A number of studies conclude that phonemic and phonological awareness skills are strong predictors of early reading ability. A recent study found that teaching phonological and phonemic awareness skills to children improved their literacy development. A child who has good phonemic awareness skills is able to recognize sounds in words, blend sounds together to form words, and talk about sounds in words (e.g. What sound does ‘hat’ start with? Say the word ‘top’ but change the ‘t’ sound to a ‘h’ sound). A child who has good phonological awareness skills can rhyme and segment words into syllables. Caregivers and teachers can provide opportunities to learn these skills through play and book reading. Here are some fun ways to promote phonological awareness and phonemic awareness skills with 4-6 year-olds:
- Make up rhymes during play and invite your child to add a rhyme.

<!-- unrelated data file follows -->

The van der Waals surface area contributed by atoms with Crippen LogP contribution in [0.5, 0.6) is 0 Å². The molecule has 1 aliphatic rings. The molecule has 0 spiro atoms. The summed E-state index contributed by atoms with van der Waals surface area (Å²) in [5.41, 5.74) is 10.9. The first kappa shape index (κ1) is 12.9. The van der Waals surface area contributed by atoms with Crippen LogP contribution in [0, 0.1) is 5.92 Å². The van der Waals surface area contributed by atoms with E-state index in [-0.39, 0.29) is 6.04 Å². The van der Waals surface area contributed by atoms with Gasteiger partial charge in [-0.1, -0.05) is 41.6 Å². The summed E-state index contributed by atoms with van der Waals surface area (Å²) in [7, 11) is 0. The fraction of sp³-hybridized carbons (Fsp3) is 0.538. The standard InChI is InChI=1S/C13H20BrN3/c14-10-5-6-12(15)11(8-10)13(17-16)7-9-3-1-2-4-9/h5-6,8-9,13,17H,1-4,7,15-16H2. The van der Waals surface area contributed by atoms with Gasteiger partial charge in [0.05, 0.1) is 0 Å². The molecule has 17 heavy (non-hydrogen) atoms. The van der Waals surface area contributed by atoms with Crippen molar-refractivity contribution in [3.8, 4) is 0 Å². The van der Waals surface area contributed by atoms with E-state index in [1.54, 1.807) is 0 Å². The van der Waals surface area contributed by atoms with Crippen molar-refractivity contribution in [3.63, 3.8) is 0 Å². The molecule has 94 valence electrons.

- Make up nonsense rhymes so your child starts to recognize rhyming. Ex. “You are a silly billy willy milly”
- Call attention to rhymes you read together in books. Ex. “Room and broom rhyme!”
- See if your child can figure out the rhyme when you provide a series of rhymes and then the first sound of the next word in the rhyme sequence. E.x. “You try adding a word……hop, top, pop, m…. (mop!)”
- Call attention to the sounds in words.
- “Ball starts with the “b” sound – so does bat. Can you think of something else that stars with the “b” sound?”
- “Boat ends with the “t” sound –think of the ending sound in this word – top”
- Encourage an awareness of syllables in words.
- Tap out syllables during songs
- Ask your child to clap with you for 3-4 syllable words (ex. butterfly, helicopter, parachute).
Read more about the study mentioned above in the article below:
Goldstein, Howard, Arnold Olszewski, Christa Haring, Charles R. Greenwood, Luke Mccune, Judith Carta, Jane Atwater, Gabriela Guerrero, Naomi Schneider, Tanya Mccarthy, and Elizabeth S. Kelley. “Efficacy of a Supplemental Phonemic Awareness Curriculum to Instruct Preschoolers With Delays in Early Literacy Development.” Journal of Speech Language and Hearing Research 60.1 (2017): 89.